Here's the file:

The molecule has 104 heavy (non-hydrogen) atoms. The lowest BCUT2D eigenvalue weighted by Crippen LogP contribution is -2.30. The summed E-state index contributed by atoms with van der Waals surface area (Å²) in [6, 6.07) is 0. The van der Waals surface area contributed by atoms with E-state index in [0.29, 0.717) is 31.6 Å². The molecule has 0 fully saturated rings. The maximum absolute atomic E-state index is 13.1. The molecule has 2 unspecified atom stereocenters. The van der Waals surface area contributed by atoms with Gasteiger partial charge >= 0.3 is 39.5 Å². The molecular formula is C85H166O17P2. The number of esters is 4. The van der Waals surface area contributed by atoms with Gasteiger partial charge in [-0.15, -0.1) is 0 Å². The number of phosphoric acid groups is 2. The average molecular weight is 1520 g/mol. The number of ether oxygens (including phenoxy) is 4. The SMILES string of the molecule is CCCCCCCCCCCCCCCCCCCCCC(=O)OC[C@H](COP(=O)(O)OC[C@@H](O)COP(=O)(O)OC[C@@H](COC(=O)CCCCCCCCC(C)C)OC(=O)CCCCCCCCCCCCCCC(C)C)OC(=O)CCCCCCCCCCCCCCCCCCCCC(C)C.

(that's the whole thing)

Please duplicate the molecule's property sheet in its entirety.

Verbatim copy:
The molecule has 104 heavy (non-hydrogen) atoms. The lowest BCUT2D eigenvalue weighted by Crippen LogP contribution is -2.30. The summed E-state index contributed by atoms with van der Waals surface area (Å²) in [6, 6.07) is 0. The van der Waals surface area contributed by atoms with E-state index in [0.29, 0.717) is 31.6 Å². The molecule has 0 fully saturated rings. The maximum absolute atomic E-state index is 13.1. The molecule has 2 unspecified atom stereocenters. The van der Waals surface area contributed by atoms with Gasteiger partial charge >= 0.3 is 39.5 Å². The molecular formula is C85H166O17P2. The number of esters is 4. The van der Waals surface area contributed by atoms with Gasteiger partial charge in [-0.15, -0.1) is 0 Å². The number of phosphoric acid groups is 2. The average molecular weight is 1520 g/mol. The number of ether oxygens (including phenoxy) is 4. The SMILES string of the molecule is CCCCCCCCCCCCCCCCCCCCCC(=O)OC[C@H](COP(=O)(O)OC[C@@H](O)COP(=O)(O)OC[C@@H](COC(=O)CCCCCCCCC(C)C)OC(=O)CCCCCCCCCCCCCCC(C)C)OC(=O)CCCCCCCCCCCCCCCCCCCCC(C)C.